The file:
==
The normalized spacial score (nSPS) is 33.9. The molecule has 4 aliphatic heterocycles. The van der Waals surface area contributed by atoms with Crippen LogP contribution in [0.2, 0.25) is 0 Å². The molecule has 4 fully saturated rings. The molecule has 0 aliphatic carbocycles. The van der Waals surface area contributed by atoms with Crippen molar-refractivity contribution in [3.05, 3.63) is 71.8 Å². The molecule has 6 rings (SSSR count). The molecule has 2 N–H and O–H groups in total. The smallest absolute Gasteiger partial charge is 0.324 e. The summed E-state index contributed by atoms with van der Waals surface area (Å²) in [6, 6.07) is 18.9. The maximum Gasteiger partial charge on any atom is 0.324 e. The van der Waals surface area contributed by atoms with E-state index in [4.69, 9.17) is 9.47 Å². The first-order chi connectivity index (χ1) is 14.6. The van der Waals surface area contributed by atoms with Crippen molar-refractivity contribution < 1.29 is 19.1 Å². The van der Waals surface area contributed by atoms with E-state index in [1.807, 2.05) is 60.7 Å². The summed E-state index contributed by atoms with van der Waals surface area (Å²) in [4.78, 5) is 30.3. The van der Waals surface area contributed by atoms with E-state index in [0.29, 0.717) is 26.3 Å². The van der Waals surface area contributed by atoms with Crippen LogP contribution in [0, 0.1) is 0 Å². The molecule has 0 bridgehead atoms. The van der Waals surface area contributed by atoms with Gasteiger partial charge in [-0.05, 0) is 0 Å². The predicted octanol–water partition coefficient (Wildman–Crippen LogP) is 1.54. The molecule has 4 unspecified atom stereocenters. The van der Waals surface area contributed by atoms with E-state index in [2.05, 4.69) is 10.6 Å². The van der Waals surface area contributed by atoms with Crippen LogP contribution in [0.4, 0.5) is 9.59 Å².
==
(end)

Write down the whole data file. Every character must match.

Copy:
The normalized spacial score (nSPS) is 33.9. The molecule has 4 aliphatic heterocycles. The van der Waals surface area contributed by atoms with Crippen LogP contribution in [0.2, 0.25) is 0 Å². The molecule has 4 fully saturated rings. The molecule has 0 aliphatic carbocycles. The van der Waals surface area contributed by atoms with Crippen molar-refractivity contribution in [3.05, 3.63) is 71.8 Å². The molecule has 6 rings (SSSR count). The molecule has 2 N–H and O–H groups in total. The smallest absolute Gasteiger partial charge is 0.324 e. The summed E-state index contributed by atoms with van der Waals surface area (Å²) in [6, 6.07) is 18.9. The maximum Gasteiger partial charge on any atom is 0.324 e. The van der Waals surface area contributed by atoms with E-state index in [4.69, 9.17) is 9.47 Å². The first-order chi connectivity index (χ1) is 14.6. The van der Waals surface area contributed by atoms with Crippen molar-refractivity contribution < 1.29 is 19.1 Å². The van der Waals surface area contributed by atoms with E-state index in [1.807, 2.05) is 60.7 Å². The summed E-state index contributed by atoms with van der Waals surface area (Å²) in [4.78, 5) is 30.3. The van der Waals surface area contributed by atoms with E-state index in [0.29, 0.717) is 26.3 Å². The van der Waals surface area contributed by atoms with Crippen LogP contribution in [0, 0.1) is 0 Å². The molecule has 0 bridgehead atoms. The van der Waals surface area contributed by atoms with Gasteiger partial charge in [-0.05, 0) is 0 Å². The predicted octanol–water partition coefficient (Wildman–Crippen LogP) is 1.54. The molecule has 4 unspecified atom stereocenters. The van der Waals surface area contributed by atoms with E-state index in [2.05, 4.69) is 10.6 Å². The van der Waals surface area contributed by atoms with Crippen LogP contribution in [0.4, 0.5) is 9.59 Å².